Friday, November 26, 2010

Half a Plan for 2011

I've finished my reading plan for 2010 (except for the Dickens Christmas stories), and I've bought all my books for next year.  So now it's time to start working on the calendar for 2011.

I always want to have two books going at once, so to make the calendar, I first divide the books on my list into two categories: (1) things that work best with a disciplined plan of a few pages a day, and (2) novels and other books that I think I can read in longer stretches whenever I find time.  Then I count the pages in the first category and start a calendar.  This morning I finished that first half of the calendar, and here's the basic outline (more detail on selections is found under the tab marked "The List": 2011 is year 5, so I'll read selection no. 5 in each category on the list):

The year starts with Greek plays: three hilarious romps by Aristophanes and Euripides' Medea.  Even Medea is a little silly, so this group should make for a fun beginning.  But then the work begins, with Plato; much of this year's selection is new to me, and I'll take time for careful notes.  Next is a selection of Buddhist scriptures from the old Harvard Five-Foot Shelf of Classics, and then a month of more note-taking with Aristotle's Topics and Politics.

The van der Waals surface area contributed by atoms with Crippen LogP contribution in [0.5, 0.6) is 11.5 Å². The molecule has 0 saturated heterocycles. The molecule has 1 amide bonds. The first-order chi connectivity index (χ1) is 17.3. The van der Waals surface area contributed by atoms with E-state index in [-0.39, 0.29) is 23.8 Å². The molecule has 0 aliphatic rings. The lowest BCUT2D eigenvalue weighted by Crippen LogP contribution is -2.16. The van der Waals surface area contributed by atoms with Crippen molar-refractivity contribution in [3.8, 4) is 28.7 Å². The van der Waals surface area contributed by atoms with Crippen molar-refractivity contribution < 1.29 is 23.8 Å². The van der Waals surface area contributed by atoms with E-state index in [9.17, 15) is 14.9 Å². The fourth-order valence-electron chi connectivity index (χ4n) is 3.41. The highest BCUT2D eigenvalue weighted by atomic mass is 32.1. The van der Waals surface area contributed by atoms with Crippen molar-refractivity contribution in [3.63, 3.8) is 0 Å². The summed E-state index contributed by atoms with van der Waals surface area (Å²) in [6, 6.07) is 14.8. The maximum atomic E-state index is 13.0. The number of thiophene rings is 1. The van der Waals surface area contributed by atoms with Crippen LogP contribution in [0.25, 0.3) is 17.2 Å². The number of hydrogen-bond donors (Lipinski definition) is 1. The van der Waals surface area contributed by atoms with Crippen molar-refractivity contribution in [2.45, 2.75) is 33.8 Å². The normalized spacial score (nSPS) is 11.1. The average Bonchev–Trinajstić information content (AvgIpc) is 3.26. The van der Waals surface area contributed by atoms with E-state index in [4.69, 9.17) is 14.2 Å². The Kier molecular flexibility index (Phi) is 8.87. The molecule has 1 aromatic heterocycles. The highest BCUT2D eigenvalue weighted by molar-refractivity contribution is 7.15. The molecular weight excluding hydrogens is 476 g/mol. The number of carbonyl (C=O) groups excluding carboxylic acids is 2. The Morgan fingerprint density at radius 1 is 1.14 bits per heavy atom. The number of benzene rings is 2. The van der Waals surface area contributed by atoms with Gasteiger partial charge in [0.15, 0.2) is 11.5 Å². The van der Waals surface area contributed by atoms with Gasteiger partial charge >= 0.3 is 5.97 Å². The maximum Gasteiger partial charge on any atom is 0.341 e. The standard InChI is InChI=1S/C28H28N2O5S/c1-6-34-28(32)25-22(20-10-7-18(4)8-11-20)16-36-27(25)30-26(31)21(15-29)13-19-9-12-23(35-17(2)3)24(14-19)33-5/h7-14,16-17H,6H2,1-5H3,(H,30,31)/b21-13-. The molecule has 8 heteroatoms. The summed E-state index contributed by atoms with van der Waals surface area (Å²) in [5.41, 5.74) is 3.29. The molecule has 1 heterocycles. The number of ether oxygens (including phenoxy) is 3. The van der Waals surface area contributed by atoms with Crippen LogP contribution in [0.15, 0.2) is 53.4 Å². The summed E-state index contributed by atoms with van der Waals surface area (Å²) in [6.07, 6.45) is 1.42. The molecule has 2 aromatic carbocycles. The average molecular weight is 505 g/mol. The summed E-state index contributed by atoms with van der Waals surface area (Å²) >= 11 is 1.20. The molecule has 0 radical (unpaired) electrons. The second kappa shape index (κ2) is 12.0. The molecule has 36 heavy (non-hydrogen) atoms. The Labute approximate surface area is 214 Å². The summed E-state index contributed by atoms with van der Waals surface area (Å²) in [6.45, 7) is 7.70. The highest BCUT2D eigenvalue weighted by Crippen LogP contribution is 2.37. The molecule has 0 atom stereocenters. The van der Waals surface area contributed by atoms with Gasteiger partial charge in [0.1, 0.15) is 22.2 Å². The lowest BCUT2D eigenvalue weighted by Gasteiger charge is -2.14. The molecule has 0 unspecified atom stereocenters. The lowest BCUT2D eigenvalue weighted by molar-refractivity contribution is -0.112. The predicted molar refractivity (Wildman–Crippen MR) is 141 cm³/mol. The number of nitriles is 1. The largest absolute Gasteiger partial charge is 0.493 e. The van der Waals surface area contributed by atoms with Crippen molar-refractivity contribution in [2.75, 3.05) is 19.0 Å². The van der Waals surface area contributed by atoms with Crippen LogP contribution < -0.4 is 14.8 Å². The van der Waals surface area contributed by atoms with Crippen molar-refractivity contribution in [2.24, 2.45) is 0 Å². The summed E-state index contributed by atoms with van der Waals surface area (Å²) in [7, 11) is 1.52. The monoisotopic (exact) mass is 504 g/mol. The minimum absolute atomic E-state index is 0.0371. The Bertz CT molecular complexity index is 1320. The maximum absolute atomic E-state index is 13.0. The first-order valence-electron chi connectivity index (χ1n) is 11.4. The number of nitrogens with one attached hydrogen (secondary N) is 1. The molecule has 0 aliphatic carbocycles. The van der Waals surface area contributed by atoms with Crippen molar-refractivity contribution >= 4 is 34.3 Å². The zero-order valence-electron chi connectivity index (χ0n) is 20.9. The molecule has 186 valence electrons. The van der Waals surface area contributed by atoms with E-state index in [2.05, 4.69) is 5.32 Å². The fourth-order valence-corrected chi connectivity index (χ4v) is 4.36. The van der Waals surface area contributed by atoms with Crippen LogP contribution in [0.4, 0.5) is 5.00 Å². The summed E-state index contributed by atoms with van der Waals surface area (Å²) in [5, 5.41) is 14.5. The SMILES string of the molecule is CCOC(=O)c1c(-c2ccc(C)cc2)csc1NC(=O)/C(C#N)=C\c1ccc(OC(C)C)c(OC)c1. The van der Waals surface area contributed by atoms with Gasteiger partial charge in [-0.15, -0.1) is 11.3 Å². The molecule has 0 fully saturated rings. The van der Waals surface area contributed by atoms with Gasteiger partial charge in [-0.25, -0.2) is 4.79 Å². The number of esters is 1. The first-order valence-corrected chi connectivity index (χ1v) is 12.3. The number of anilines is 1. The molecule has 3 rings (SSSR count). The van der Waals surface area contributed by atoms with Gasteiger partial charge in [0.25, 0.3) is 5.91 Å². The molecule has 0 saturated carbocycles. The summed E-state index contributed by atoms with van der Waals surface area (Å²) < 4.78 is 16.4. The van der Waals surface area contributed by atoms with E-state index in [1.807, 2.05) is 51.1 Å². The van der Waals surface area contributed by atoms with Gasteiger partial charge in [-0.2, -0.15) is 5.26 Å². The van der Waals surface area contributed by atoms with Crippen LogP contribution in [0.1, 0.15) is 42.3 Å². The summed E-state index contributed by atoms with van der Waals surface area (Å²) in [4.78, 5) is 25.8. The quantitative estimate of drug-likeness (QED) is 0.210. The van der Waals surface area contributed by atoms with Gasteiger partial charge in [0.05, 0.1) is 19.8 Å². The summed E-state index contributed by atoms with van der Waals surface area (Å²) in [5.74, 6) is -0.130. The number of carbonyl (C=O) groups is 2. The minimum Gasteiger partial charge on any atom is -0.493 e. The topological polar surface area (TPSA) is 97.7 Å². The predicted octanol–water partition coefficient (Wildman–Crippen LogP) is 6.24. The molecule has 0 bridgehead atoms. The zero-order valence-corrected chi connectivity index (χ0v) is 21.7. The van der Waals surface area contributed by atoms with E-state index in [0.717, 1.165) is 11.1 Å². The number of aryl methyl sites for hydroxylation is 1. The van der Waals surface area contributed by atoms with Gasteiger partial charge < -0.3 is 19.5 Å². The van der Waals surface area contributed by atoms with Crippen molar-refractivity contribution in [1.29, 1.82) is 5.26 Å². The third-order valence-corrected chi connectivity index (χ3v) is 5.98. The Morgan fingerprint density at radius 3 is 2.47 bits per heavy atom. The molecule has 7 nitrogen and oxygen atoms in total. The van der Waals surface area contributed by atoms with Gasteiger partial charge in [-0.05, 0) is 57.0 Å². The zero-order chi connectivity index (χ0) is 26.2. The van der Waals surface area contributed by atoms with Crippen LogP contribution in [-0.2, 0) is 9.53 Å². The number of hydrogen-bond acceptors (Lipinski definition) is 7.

I have learned to divide the Aquinas reading each year, and I know Hegel is going to be dense, so I decided to split him up as well.  Between these two heavy philosophical sessions, I'll go through more wars and Roman expansion with books 6-10 of Livy's history.  Then comes Calvin, and then Euclid, whose theorems make up the year's last of the selections I take systematic notes on.

I should take systematic notes on Kant, but I'm never sure I know what any given day's six pages mean.  In any case, his is the last difficult read of the year.  I think I'll enjoy Spengler, and I know I'll walk through Plutarch, Durant, Augustine, Boswell, and James with a spring in my step.  I always save these tried, comfortable favorites to read during my busy fall semester.

The full 2011 calendar will go up soon under a new tab.  But for now, here's the schedule for this half of the plan.  Again, detail on each selection is found under "The List" next to each (5).

(1)   Greek plays: 1/3-1/14
(2)   Plato: 1/17-2/1
(3)   Buddhist: 2/2-2/15
(4)   Aristotle: 2/16-3/17
(5)   Hegel I: 3/18-4/5
(6)   Aquinas I: 4/6-4/22
(7)   Livy: 4/25-5/20
(8)   Hegel II: 5/23-6/8
(9)   Aquinas II: 6/9-6/27
(10) Calvin: 6/28-7/11
(11) Euclid: 7/12-7/20
(12) Kant: 7/21-8/1
(13) Spengler: 8/2-9/6
(14) Plutarch: 9/7-9/30
(15) Durant: 10/3-10/31
(16) Augustine: 11/1-11/17
(17) Boswell: 11/18-12/1
(18) James: 12/2-12/14

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